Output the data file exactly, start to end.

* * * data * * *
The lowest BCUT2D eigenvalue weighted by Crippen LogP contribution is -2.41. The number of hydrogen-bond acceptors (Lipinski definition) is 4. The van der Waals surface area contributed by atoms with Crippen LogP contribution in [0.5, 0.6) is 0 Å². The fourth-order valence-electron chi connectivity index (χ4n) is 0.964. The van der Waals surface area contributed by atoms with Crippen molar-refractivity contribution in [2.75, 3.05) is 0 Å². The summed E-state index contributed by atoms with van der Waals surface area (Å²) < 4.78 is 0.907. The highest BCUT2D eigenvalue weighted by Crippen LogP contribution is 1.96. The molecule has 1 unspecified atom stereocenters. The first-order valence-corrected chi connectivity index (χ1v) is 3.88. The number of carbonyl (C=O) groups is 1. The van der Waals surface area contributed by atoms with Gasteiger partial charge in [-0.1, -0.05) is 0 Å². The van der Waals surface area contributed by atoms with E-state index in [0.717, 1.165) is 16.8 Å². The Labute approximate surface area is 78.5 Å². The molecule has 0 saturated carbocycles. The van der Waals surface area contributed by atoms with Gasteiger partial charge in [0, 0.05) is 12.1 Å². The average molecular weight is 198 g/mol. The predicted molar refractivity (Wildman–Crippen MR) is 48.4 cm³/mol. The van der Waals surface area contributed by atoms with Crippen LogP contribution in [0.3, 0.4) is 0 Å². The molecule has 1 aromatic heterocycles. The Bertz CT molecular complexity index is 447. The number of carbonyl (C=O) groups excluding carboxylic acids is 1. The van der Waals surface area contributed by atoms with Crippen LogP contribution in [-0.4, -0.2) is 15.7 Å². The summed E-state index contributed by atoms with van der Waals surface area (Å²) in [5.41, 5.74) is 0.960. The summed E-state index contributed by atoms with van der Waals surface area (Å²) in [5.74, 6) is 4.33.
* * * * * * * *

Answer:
The lowest BCUT2D eigenvalue weighted by Crippen LogP contribution is -2.41. The number of hydrogen-bond acceptors (Lipinski definition) is 4. The van der Waals surface area contributed by atoms with Crippen LogP contribution in [0.5, 0.6) is 0 Å². The fourth-order valence-electron chi connectivity index (χ4n) is 0.964. The van der Waals surface area contributed by atoms with Crippen molar-refractivity contribution in [2.75, 3.05) is 0 Å². The summed E-state index contributed by atoms with van der Waals surface area (Å²) < 4.78 is 0.907. The highest BCUT2D eigenvalue weighted by Crippen LogP contribution is 1.96. The molecule has 1 unspecified atom stereocenters. The first-order valence-corrected chi connectivity index (χ1v) is 3.88. The number of carbonyl (C=O) groups is 1. The van der Waals surface area contributed by atoms with Gasteiger partial charge in [-0.1, -0.05) is 0 Å². The van der Waals surface area contributed by atoms with E-state index in [0.717, 1.165) is 16.8 Å². The Labute approximate surface area is 78.5 Å². The molecule has 0 saturated carbocycles. The van der Waals surface area contributed by atoms with Gasteiger partial charge in [0, 0.05) is 12.1 Å². The average molecular weight is 198 g/mol. The predicted molar refractivity (Wildman–Crippen MR) is 48.4 cm³/mol. The van der Waals surface area contributed by atoms with Crippen LogP contribution in [0.3, 0.4) is 0 Å². The molecule has 1 aromatic heterocycles. The Bertz CT molecular complexity index is 447. The number of carbonyl (C=O) groups excluding carboxylic acids is 1. The van der Waals surface area contributed by atoms with Crippen LogP contribution in [-0.4, -0.2) is 15.7 Å². The summed E-state index contributed by atoms with van der Waals surface area (Å²) in [5.41, 5.74) is 0.960. The summed E-state index contributed by atoms with van der Waals surface area (Å²) in [5.74, 6) is 4.33.